SIXTY-eight years as a volunteer firefighter might sound like a lot to most, but according to Toogong’s Uel Balcomb, it’s all part of farm life.
About 20 Rural Fire Service (RFS) volunteers across the Canobolas zone were awarded medals for their years of service during its annual conference on Thursday.
Mr Balcomb, a founding member of the Toogong brigade when it received its first Chev Blitz fire engine, started when he was 17.
“It’s just the thing you do,” he said.
Lewis Ponds deputy captain Michael Wright, who followed his father into the RFS 26 years ago, said he had similar motivations.
“I would like to think that if there was a fire at my place and I wasn’t about, someone would help out,” he said.
Mr Wright fought the Belerada Creek fire in February.
“We were there from start to finish – it was pretty difficult terrain,” he said.
Both men agreed water-bombing aircraft made a crucial difference to firefighting and Mr Balcomb recalled the days when Max Hazelton assisted from his aircraft.
“The first person we would call in the event of a fire was Max because he could get there with an aeroplane full of water before the trucks got there,” he said.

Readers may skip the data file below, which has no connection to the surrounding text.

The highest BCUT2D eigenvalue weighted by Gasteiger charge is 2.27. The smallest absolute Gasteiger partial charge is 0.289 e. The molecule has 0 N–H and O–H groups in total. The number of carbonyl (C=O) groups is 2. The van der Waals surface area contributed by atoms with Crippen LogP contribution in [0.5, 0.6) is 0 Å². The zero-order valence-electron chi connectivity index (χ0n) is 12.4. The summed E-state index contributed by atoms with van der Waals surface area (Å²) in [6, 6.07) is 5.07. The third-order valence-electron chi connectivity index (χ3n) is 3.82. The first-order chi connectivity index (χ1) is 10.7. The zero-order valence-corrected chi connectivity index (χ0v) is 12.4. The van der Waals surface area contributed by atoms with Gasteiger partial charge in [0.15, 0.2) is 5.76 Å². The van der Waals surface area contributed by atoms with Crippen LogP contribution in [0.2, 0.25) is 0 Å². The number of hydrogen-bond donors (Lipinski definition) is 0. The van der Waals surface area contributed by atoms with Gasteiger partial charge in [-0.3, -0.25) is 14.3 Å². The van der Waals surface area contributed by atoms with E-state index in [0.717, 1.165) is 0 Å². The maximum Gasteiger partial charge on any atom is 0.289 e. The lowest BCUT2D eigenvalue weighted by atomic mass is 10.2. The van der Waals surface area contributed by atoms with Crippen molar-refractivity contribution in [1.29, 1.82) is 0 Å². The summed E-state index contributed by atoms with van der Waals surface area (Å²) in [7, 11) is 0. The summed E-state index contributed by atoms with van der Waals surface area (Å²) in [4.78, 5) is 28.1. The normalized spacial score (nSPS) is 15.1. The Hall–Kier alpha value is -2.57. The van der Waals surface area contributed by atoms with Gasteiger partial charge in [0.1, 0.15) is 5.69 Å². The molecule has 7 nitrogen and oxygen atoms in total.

Canobolas Zone RFS Inspector Brett Bowden said the conference covered the zone’s achievements, including efforts to have certain resources ready to go according to the day’s fire danger rating.
“It doesn’t matter who the individual is rostered as duty officer, if the conditions are such, this is what they do no matter what,” he said.
“If there’s a very high or above fire danger and there’s a fire, we’ll never send two trucks to have a look, it will be six trucks.
“That doesn’t occur everywhere in the state.”
He said the conference also addressed what the zone could do better, including getting crews on the road faster in the event of a callout.
“The quicker we can get to a fire ground, the better chance we have of rapid containment,” he said.
“The key there is pre-planning, not just by the fire control centre, but individual brigades.”
Senator Jim Molan, who was the chief operations manager in Iraq in 2004, spoke about planning.
“The people we work with we often don’t know because crews come from all over the state and they still gel – he spoke about being somewhat amazed by that,” Insp Bowden said.